Doubt, uncertainty, the “dark night of the soul,” finding yourself in unknown territory where the faith you’ve always known doesn’t seem to be working, hitting the wall…
Nobody wants to be there. And when we find ourselves there, we wish we could just cancel it, wipe it off the books entirely.
But hitting the wall is a necessary part of our growth and development.
There are stages of spiritual development in a series, from zero to six.
For example, Stage Two is like the faith of school children, a stage where metaphors are often literalized and a strong belief in the just reciprocity of the universe is held dear. At this stage of faith, the idea is that good things happen to good people and bad things happen to bad people, that’s the rule.
Fowler describes Stage Five as the capacity to acknowledge paradox and to see God in all of life.
Fowler’s final stage is characterized by compassion and the view that all people are image-bearers of God, that we belong to one another. This is the mature stage where the spiritual journey breaks out of the paradigm of “us versus them.”
Now here’s the kicker: at around Stage Four, there’s a wall. Some call it a crisis of faith or the dark night of the soul. The bottom line – you find yourself in a place where you haven’t been before and all the old answers aren’t helping.
It’s only when we make it through the wall that we enter into a fuller, richer, more mature faith.
I was reflecting on the 23rd Psalm this week. It starts out well…
The Lord is my shepherd; I shall not want. He makes me to lie down in green pastures; He leads me beside the still waters. He restores my soul; He leads me in the paths of righteousness for His name’s sake.
Interestingly, when you think about it, it’s a lot like a parent with a small child. He takes me here and there, makes me lie down for nap time, etc.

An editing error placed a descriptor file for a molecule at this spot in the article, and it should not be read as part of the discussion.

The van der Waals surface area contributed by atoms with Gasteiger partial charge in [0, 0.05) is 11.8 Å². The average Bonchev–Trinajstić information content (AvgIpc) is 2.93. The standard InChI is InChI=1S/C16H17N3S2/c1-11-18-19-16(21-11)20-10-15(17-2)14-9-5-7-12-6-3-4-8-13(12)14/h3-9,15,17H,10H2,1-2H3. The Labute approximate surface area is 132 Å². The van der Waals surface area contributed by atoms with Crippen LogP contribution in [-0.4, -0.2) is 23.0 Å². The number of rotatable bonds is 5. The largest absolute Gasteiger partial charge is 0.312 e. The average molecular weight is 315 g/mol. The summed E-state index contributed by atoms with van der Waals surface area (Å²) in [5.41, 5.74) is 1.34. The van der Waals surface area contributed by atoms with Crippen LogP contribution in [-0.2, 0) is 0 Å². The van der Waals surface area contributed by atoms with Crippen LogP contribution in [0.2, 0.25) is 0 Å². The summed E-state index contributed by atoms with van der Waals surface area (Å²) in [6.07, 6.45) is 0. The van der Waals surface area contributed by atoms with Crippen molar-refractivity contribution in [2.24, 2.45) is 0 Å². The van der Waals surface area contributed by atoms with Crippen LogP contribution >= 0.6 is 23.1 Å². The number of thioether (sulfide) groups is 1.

Then the drama enters…
Though I walk through the valley of the shadow of death, I will fear no evil; for You are with me; Your rod and Your staff, they comfort me. You prepare a table before me in the presence of my enemies; You anoint my head with oil; My cup runs over. Surely goodness and mercy shall follow me All the days of my life; And I will dwell in the house of the Lord forever.
You could call that valley of the shadow of death hitting the wall. Or the dark night of the soul. Or a crisis of faith. It’s unknown territory. It’s scary. Nobody wants to be there. And yet it is necessary for our spiritual development.
Notice what happens in the language of the 23rd Psalm after the valley of the shadow of death – it changes from “The Lord is” and “He makes” and “He leads” to “You are with me” and “You prepare a table” and “You anoint my head.”
The language shifts from impersonal to personal.
Why? Because of spiritual development. The writer was growing up. He was no longer in an elementary stage of spiritual life.
Beauty from ashes. Joy from mourning. Praise from heaviness.